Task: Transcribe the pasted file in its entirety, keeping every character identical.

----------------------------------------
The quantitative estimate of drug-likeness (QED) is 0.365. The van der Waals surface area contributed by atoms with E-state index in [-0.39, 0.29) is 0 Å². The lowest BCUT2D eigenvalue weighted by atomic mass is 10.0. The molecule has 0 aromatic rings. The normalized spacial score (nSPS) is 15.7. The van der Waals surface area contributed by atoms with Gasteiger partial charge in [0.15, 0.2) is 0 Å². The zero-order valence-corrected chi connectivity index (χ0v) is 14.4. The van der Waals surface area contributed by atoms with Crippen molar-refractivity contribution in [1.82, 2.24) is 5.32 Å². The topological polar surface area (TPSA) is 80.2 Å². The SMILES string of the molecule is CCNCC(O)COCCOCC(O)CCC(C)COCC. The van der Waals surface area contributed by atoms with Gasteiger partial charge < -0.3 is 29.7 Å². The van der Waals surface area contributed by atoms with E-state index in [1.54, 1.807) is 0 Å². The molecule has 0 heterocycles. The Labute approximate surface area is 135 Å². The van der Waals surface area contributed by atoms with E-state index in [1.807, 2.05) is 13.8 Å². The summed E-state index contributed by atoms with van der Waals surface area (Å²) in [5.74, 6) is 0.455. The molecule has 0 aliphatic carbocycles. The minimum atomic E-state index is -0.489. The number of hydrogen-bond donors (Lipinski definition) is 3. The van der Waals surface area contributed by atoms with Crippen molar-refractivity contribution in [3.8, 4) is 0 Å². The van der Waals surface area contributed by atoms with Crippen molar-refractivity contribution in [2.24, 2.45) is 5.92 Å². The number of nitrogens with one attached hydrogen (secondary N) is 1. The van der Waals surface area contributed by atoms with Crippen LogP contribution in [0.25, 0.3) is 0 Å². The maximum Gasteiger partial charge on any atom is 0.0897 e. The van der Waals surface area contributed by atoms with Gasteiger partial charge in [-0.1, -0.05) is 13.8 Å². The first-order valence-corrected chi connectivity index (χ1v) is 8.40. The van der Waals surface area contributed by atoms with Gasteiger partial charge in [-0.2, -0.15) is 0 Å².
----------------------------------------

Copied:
The quantitative estimate of drug-likeness (QED) is 0.365. The van der Waals surface area contributed by atoms with E-state index in [-0.39, 0.29) is 0 Å². The lowest BCUT2D eigenvalue weighted by atomic mass is 10.0. The molecule has 0 aromatic rings. The normalized spacial score (nSPS) is 15.7. The van der Waals surface area contributed by atoms with Gasteiger partial charge in [0.15, 0.2) is 0 Å². The zero-order valence-corrected chi connectivity index (χ0v) is 14.4. The van der Waals surface area contributed by atoms with Crippen molar-refractivity contribution in [1.82, 2.24) is 5.32 Å². The topological polar surface area (TPSA) is 80.2 Å². The SMILES string of the molecule is CCNCC(O)COCCOCC(O)CCC(C)COCC. The van der Waals surface area contributed by atoms with Gasteiger partial charge < -0.3 is 29.7 Å². The van der Waals surface area contributed by atoms with E-state index in [1.54, 1.807) is 0 Å². The molecule has 0 heterocycles. The Labute approximate surface area is 135 Å². The van der Waals surface area contributed by atoms with E-state index in [1.807, 2.05) is 13.8 Å². The summed E-state index contributed by atoms with van der Waals surface area (Å²) in [5.74, 6) is 0.455. The molecule has 0 aliphatic carbocycles. The minimum atomic E-state index is -0.489. The number of hydrogen-bond donors (Lipinski definition) is 3. The van der Waals surface area contributed by atoms with Crippen molar-refractivity contribution in [3.8, 4) is 0 Å². The van der Waals surface area contributed by atoms with Crippen molar-refractivity contribution in [2.24, 2.45) is 5.92 Å². The number of nitrogens with one attached hydrogen (secondary N) is 1. The van der Waals surface area contributed by atoms with Crippen LogP contribution in [0.25, 0.3) is 0 Å². The maximum Gasteiger partial charge on any atom is 0.0897 e. The van der Waals surface area contributed by atoms with Gasteiger partial charge in [-0.1, -0.05) is 13.8 Å². The first-order valence-corrected chi connectivity index (χ1v) is 8.40. The van der Waals surface area contributed by atoms with Gasteiger partial charge in [-0.2, -0.15) is 0 Å².